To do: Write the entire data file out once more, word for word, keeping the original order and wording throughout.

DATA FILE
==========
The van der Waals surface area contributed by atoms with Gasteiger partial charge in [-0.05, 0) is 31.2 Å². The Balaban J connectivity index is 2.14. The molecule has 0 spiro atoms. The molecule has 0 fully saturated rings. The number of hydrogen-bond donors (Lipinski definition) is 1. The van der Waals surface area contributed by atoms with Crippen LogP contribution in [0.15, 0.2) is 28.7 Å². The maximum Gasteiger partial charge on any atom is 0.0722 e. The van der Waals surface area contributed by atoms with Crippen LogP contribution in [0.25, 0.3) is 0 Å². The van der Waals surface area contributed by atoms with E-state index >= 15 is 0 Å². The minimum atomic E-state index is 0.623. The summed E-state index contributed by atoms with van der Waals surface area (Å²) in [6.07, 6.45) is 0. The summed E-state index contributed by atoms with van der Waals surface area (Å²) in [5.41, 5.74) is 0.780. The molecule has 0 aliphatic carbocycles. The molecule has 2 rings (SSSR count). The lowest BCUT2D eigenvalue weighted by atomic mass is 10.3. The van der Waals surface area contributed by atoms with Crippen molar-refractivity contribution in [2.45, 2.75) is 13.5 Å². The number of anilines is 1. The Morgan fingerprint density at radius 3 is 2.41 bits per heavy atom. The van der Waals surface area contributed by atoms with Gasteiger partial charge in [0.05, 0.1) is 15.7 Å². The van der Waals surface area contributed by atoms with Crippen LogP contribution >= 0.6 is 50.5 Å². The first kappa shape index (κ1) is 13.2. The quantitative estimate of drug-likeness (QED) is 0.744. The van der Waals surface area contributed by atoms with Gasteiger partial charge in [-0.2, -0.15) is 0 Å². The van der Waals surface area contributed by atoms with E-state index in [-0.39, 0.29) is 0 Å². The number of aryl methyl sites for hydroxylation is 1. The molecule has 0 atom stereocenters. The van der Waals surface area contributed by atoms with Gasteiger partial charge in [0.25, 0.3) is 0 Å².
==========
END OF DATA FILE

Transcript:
The van der Waals surface area contributed by atoms with Gasteiger partial charge in [-0.05, 0) is 31.2 Å². The Balaban J connectivity index is 2.14. The molecule has 0 spiro atoms. The molecule has 0 fully saturated rings. The number of hydrogen-bond donors (Lipinski definition) is 1. The van der Waals surface area contributed by atoms with Crippen LogP contribution in [0.15, 0.2) is 28.7 Å². The maximum Gasteiger partial charge on any atom is 0.0722 e. The van der Waals surface area contributed by atoms with Crippen LogP contribution in [0.25, 0.3) is 0 Å². The van der Waals surface area contributed by atoms with E-state index >= 15 is 0 Å². The minimum atomic E-state index is 0.623. The summed E-state index contributed by atoms with van der Waals surface area (Å²) in [6.07, 6.45) is 0. The summed E-state index contributed by atoms with van der Waals surface area (Å²) in [5.41, 5.74) is 0.780. The molecule has 0 aliphatic carbocycles. The molecule has 2 rings (SSSR count). The lowest BCUT2D eigenvalue weighted by atomic mass is 10.3. The van der Waals surface area contributed by atoms with Crippen molar-refractivity contribution in [2.45, 2.75) is 13.5 Å². The number of anilines is 1. The Morgan fingerprint density at radius 3 is 2.41 bits per heavy atom. The van der Waals surface area contributed by atoms with Gasteiger partial charge in [0.05, 0.1) is 15.7 Å². The van der Waals surface area contributed by atoms with Crippen LogP contribution >= 0.6 is 50.5 Å². The first kappa shape index (κ1) is 13.2. The quantitative estimate of drug-likeness (QED) is 0.744. The van der Waals surface area contributed by atoms with Gasteiger partial charge in [-0.2, -0.15) is 0 Å². The van der Waals surface area contributed by atoms with E-state index in [-0.39, 0.29) is 0 Å². The number of aryl methyl sites for hydroxylation is 1. The molecule has 0 atom stereocenters. The van der Waals surface area contributed by atoms with Gasteiger partial charge in [0.25, 0.3) is 0 Å².